Stargazers who wake up before dawn on Friday morning may be able to see a gathering of celestial bodies in the sky including a crescent Moon, Venus (I’m your fire, your desire), Mars, Jupiter and Saturn and (fingers crossed) Mercury. According to Sir Thomas Brisbane Planetarium Curator Mark Rigby, the best time to set your peepers on the sky will be from about 4:30–5:45 am – and if you really want to get a good look in at these gas giants, the best visual will be away from The City’s light pollution (like buildings and streetlights). To catch a glimpse of the Moon and Venus you’ll need to look towards the northeast. Mars can be found overhead, with Jupiter and Saturn found low in the west to southwest. Mercury could prove hard to spot, but it will hopefully be discovered very low in the east to northeast.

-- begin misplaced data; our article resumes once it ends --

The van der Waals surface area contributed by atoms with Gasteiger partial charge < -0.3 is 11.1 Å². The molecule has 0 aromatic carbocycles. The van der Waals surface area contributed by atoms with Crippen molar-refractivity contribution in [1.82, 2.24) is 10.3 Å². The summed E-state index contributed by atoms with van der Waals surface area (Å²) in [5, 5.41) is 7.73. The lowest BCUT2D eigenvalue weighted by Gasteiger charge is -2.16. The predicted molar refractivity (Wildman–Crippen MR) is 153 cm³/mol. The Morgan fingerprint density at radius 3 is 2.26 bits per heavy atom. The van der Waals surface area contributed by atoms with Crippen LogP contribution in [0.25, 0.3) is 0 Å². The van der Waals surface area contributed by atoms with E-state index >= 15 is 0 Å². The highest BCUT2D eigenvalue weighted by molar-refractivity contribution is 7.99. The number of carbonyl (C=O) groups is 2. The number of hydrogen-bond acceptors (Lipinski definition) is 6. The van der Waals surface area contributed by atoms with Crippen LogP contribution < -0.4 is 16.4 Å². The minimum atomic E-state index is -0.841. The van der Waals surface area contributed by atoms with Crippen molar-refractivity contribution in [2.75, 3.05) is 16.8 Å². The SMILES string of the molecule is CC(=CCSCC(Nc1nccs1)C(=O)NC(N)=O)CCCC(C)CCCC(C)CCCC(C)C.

As well as the five planets, a not-to-be-missed star show will also brighten the night sky. Early-risers can expect to see the well-known constellation Orion, the Hunter, and the brightest star of the night sky – Sirius. Lucky eyes will also see the red (well, more orange) giant star Aldebaran, and the Pleiades star cluster, which will be found close to the Moon and Venus.
So set your alarm and grab those binoculars – this is one star-lit planet party not to be missed.